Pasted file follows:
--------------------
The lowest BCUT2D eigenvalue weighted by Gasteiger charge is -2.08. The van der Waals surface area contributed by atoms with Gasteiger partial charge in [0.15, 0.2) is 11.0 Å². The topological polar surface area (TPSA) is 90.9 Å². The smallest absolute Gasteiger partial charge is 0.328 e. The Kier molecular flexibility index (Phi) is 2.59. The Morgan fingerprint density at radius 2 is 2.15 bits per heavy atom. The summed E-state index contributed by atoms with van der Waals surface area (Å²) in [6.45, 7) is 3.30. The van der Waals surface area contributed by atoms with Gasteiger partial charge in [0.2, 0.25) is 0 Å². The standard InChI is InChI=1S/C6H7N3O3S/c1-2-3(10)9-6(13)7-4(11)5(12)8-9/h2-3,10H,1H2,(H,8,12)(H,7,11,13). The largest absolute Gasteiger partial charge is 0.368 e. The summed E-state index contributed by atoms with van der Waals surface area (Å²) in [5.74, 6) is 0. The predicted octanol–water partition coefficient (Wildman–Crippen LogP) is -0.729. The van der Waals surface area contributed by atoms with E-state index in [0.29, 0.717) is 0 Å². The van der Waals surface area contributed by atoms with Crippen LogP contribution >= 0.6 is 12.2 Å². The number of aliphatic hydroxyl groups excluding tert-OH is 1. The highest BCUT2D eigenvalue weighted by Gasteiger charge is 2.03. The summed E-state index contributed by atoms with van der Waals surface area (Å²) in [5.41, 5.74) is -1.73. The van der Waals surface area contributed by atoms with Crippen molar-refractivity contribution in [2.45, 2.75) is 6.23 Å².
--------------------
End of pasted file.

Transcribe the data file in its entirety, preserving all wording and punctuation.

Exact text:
The lowest BCUT2D eigenvalue weighted by Gasteiger charge is -2.08. The van der Waals surface area contributed by atoms with Gasteiger partial charge in [0.15, 0.2) is 11.0 Å². The topological polar surface area (TPSA) is 90.9 Å². The smallest absolute Gasteiger partial charge is 0.328 e. The Kier molecular flexibility index (Phi) is 2.59. The Morgan fingerprint density at radius 2 is 2.15 bits per heavy atom. The summed E-state index contributed by atoms with van der Waals surface area (Å²) in [6.45, 7) is 3.30. The van der Waals surface area contributed by atoms with Gasteiger partial charge in [0.2, 0.25) is 0 Å². The standard InChI is InChI=1S/C6H7N3O3S/c1-2-3(10)9-6(13)7-4(11)5(12)8-9/h2-3,10H,1H2,(H,8,12)(H,7,11,13). The largest absolute Gasteiger partial charge is 0.368 e. The summed E-state index contributed by atoms with van der Waals surface area (Å²) in [5.74, 6) is 0. The predicted octanol–water partition coefficient (Wildman–Crippen LogP) is -0.729. The van der Waals surface area contributed by atoms with E-state index in [0.29, 0.717) is 0 Å². The van der Waals surface area contributed by atoms with Crippen LogP contribution >= 0.6 is 12.2 Å². The number of aliphatic hydroxyl groups excluding tert-OH is 1. The highest BCUT2D eigenvalue weighted by Gasteiger charge is 2.03. The summed E-state index contributed by atoms with van der Waals surface area (Å²) in [5.41, 5.74) is -1.73. The van der Waals surface area contributed by atoms with Crippen molar-refractivity contribution in [2.45, 2.75) is 6.23 Å².